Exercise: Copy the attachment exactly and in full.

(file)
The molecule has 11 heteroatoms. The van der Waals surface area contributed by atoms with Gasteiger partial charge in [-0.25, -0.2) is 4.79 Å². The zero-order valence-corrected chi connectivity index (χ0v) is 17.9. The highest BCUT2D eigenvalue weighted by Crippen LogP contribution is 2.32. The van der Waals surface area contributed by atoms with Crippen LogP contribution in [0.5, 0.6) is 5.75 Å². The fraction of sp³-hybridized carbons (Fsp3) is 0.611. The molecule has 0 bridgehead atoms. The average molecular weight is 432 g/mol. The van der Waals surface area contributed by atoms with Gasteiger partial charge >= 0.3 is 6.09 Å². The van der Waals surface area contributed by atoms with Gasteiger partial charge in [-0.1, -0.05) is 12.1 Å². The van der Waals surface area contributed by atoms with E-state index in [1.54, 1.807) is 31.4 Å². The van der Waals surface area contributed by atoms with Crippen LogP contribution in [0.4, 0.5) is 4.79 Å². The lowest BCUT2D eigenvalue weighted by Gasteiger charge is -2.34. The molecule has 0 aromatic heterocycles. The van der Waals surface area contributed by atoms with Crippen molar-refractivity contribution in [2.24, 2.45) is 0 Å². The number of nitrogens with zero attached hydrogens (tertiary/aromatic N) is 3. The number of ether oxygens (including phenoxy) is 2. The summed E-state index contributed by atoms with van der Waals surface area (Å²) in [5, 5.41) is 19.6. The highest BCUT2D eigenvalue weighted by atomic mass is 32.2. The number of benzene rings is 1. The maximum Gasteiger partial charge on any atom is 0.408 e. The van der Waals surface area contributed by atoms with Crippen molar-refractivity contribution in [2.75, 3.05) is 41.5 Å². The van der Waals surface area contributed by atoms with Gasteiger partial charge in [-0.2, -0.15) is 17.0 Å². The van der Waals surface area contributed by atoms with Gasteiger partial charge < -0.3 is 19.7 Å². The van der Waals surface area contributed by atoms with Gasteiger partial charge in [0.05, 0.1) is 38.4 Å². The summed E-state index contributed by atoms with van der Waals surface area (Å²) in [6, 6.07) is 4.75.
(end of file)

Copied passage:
The molecule has 11 heteroatoms. The van der Waals surface area contributed by atoms with Gasteiger partial charge in [-0.25, -0.2) is 4.79 Å². The zero-order valence-corrected chi connectivity index (χ0v) is 17.9. The highest BCUT2D eigenvalue weighted by Crippen LogP contribution is 2.32. The van der Waals surface area contributed by atoms with Crippen LogP contribution in [0.5, 0.6) is 5.75 Å². The fraction of sp³-hybridized carbons (Fsp3) is 0.611. The molecule has 0 bridgehead atoms. The average molecular weight is 432 g/mol. The van der Waals surface area contributed by atoms with Gasteiger partial charge >= 0.3 is 6.09 Å². The van der Waals surface area contributed by atoms with Gasteiger partial charge in [-0.1, -0.05) is 12.1 Å². The van der Waals surface area contributed by atoms with E-state index in [1.54, 1.807) is 31.4 Å². The van der Waals surface area contributed by atoms with Crippen LogP contribution in [0.4, 0.5) is 4.79 Å². The lowest BCUT2D eigenvalue weighted by Gasteiger charge is -2.34. The molecule has 0 aromatic heterocycles. The van der Waals surface area contributed by atoms with Crippen molar-refractivity contribution in [2.24, 2.45) is 0 Å². The number of nitrogens with zero attached hydrogens (tertiary/aromatic N) is 3. The number of ether oxygens (including phenoxy) is 2. The summed E-state index contributed by atoms with van der Waals surface area (Å²) in [5, 5.41) is 19.6. The highest BCUT2D eigenvalue weighted by atomic mass is 32.2. The number of benzene rings is 1. The maximum Gasteiger partial charge on any atom is 0.408 e. The van der Waals surface area contributed by atoms with Crippen molar-refractivity contribution in [2.75, 3.05) is 41.5 Å². The van der Waals surface area contributed by atoms with Gasteiger partial charge in [-0.2, -0.15) is 17.0 Å². The van der Waals surface area contributed by atoms with Gasteiger partial charge < -0.3 is 19.7 Å². The van der Waals surface area contributed by atoms with Gasteiger partial charge in [0.05, 0.1) is 38.4 Å². The summed E-state index contributed by atoms with van der Waals surface area (Å²) in [6, 6.07) is 4.75.